Antwerp's St Andrew's Church, a revelation.
The Venerable Chapel
Full of light and warmth, the south side symbolizes God’s reviving and permeating love. As such, the south sides of Gothic church buildings often host devotions of Jesus’s sacrifice of love – like those of the Holy Cross, and of the Holy or Venerable (i.e. honourable) Sacrament. This traditional symbolism has been upheld in the Venerable Chapel as well. The chapel was only constructed after the reconstruction of choir and transept in 1666-1683. The fraternity of the Holy Sacrament, the so-called ‘Venerable Chapel’, which took the initiative to build the chapel, existed already at the time of the church’s consecration in 1529, and is still active today.
The Altar of the Holy Sacrament
Originally, the altar of the Holy Sacrament in the south aisle was decorated with a traditional Last Supper triptych (ca. 1589-1596). The triptych was painted by Ambrosius I Francken , a parishioner of St Andrew’s. Once the Venerable Chapel had been completed, a fashionable portico altar was constructed. Instead of adapting the old retable, the triptych was sold to the chapel wardens of the Holy Sacrament in the nearby church of St George, who settled for this cheaper and less fashionable painting in keeping with their financial situation. The artwork was confiscated in 1794 and finally ended up in the stock of the Royal Museum of Fine Arts Antwerp.
The newly finished Venerable Chapel was completed with a painting of the same subject by Pieter Ykens (1687). This painting was done on canvas, and measured to fit the new altar frame in its dimensions, form and composition. Oddly enough, the painting stresses the announcement of the betrayal, rather than the institution of the Eucharist. Perhaps an allusion to the believer’s integrity, necessary to receive communion?
Jesus and the disciples are gathered around the table. Jesus (far left) is conspicuously dressed in traditional red (originally imperial purple); therefore, and by exception, John (to Jesus’ left) is dressed in a blue tunic. The artist has painted John, with his head on Jesus’s shoulder, sitting up instead of lying close to the breast of Jesus, as stated in the Bible (Jn 13:23). When Jesus had dipped a morsel of bread in wine, he offered it to Judas with both hands, thus singling out his traitor: “It is he to whom I shall give this morsel when I have dipped it.” (Jn 13:26a) Seated in the middle of the foreground in front of Jesus, the traitor is depicted with a (full) red purse (Jn 13:29) and dressed in his characteristic yellow coat. He looks up in astonishment, and underlines his sanctimonious question with a gesture: “Is it I, Master?” (Matt 26:25) The disciples look on in silence; tensions are high. Three floating angels are holding the cross, as a sign of things to come and, at the same time, as a triumphal sign of faith. A beam sprouts from a golden triangle containing the Hebrew tetragram for God – not as a source of light, but as a sign of divine Providence.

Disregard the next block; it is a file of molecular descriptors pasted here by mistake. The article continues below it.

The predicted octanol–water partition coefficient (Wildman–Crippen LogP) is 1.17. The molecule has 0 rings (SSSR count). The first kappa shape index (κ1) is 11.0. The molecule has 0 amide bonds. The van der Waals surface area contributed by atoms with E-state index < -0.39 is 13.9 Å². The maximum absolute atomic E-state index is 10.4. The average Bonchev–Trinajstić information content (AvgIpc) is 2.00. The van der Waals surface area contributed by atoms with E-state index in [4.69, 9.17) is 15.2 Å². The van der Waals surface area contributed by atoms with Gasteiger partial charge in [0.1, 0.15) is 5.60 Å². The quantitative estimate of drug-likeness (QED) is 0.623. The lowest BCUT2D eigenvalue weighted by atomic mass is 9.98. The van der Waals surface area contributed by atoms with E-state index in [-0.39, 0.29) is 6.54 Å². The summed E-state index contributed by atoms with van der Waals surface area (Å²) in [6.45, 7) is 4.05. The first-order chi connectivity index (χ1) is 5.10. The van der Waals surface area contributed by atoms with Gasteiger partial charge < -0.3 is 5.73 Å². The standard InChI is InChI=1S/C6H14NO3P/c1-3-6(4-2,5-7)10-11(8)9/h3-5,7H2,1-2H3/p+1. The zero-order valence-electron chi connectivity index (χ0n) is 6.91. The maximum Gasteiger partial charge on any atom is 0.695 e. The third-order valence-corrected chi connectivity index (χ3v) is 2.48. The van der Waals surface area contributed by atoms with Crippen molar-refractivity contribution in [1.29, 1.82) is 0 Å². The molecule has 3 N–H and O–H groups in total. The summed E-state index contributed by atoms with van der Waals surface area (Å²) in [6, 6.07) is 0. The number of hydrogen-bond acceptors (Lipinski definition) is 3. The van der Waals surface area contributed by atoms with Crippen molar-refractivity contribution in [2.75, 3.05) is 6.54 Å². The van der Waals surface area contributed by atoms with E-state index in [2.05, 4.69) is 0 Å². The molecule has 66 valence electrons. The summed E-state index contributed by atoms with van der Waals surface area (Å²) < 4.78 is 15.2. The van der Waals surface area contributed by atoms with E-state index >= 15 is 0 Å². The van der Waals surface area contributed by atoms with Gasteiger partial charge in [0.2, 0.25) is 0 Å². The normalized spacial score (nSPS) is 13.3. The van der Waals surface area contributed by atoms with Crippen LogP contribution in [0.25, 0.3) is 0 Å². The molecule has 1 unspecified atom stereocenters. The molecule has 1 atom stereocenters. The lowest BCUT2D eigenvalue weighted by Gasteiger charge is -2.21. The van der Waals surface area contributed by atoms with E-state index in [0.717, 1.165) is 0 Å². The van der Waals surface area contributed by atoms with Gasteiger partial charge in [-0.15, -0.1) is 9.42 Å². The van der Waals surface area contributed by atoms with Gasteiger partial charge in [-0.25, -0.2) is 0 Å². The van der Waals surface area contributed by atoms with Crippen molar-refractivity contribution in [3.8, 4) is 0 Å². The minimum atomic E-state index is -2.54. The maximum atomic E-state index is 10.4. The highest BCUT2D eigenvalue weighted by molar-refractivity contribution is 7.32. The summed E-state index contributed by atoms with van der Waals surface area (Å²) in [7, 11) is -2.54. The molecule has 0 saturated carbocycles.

The construction of the altar has been attributed to Lodewijk Willemssens (after 1679 – before 1687). Sitting on a throne in the altar crowning, God the Father holds a sceptre in his right hand while leaning on a globe. After all, Jesus’s love was ‘begotten of the Father’ (according to the Creed), and this inexhaustible love is made tangible in the sign of broken bread, during the sacrament of the Eucharist. This Holy Sacrament is held up into the air by each of the figures seated at both ends of the altar crowning. The left figure triumphantly displays the consecrated host above the chalice, thus showing the sacrament as it is experienced during the Eucharist. The figure on the right shows us a large consecrated host as an object of veneration, held in a monstrance. From the Council of Trent (1545-1563) up until the 1960’s, the Benediction of the Blessed Sacrament was practiced on Sunday afternoons, and on the afternoons of other festive days.